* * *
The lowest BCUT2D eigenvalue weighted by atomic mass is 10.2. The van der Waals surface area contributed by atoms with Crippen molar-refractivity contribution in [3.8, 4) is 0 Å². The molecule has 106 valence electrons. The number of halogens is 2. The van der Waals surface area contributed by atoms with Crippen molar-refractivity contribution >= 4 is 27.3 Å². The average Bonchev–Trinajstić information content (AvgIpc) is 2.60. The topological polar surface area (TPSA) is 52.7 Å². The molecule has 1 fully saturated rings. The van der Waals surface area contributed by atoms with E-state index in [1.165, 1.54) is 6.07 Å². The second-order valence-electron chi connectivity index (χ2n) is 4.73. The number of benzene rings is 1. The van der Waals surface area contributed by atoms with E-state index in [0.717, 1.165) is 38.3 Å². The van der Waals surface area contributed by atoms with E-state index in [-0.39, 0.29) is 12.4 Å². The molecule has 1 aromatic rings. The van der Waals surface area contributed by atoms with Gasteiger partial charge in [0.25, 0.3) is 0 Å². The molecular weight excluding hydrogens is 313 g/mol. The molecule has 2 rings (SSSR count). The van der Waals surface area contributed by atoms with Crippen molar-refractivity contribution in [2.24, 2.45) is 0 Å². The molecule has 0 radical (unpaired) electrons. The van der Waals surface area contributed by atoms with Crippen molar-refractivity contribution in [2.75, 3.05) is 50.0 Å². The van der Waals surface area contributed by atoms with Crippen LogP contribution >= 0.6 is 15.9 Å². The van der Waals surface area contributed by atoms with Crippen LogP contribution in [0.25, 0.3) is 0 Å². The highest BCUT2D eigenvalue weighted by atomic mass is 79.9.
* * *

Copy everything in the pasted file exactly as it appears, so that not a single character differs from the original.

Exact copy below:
The lowest BCUT2D eigenvalue weighted by atomic mass is 10.2. The van der Waals surface area contributed by atoms with Crippen molar-refractivity contribution in [3.8, 4) is 0 Å². The molecule has 106 valence electrons. The number of halogens is 2. The van der Waals surface area contributed by atoms with Crippen molar-refractivity contribution >= 4 is 27.3 Å². The average Bonchev–Trinajstić information content (AvgIpc) is 2.60. The topological polar surface area (TPSA) is 52.7 Å². The molecule has 1 fully saturated rings. The van der Waals surface area contributed by atoms with E-state index in [1.165, 1.54) is 6.07 Å². The second-order valence-electron chi connectivity index (χ2n) is 4.73. The number of benzene rings is 1. The van der Waals surface area contributed by atoms with E-state index in [0.717, 1.165) is 38.3 Å². The van der Waals surface area contributed by atoms with E-state index in [-0.39, 0.29) is 12.4 Å². The molecule has 1 aromatic rings. The van der Waals surface area contributed by atoms with Gasteiger partial charge in [0.25, 0.3) is 0 Å². The molecular weight excluding hydrogens is 313 g/mol. The molecule has 2 rings (SSSR count). The van der Waals surface area contributed by atoms with Crippen molar-refractivity contribution in [2.24, 2.45) is 0 Å². The molecule has 0 radical (unpaired) electrons. The van der Waals surface area contributed by atoms with Crippen molar-refractivity contribution in [2.75, 3.05) is 50.0 Å². The van der Waals surface area contributed by atoms with Crippen LogP contribution >= 0.6 is 15.9 Å². The van der Waals surface area contributed by atoms with Crippen LogP contribution in [0.25, 0.3) is 0 Å². The highest BCUT2D eigenvalue weighted by atomic mass is 79.9.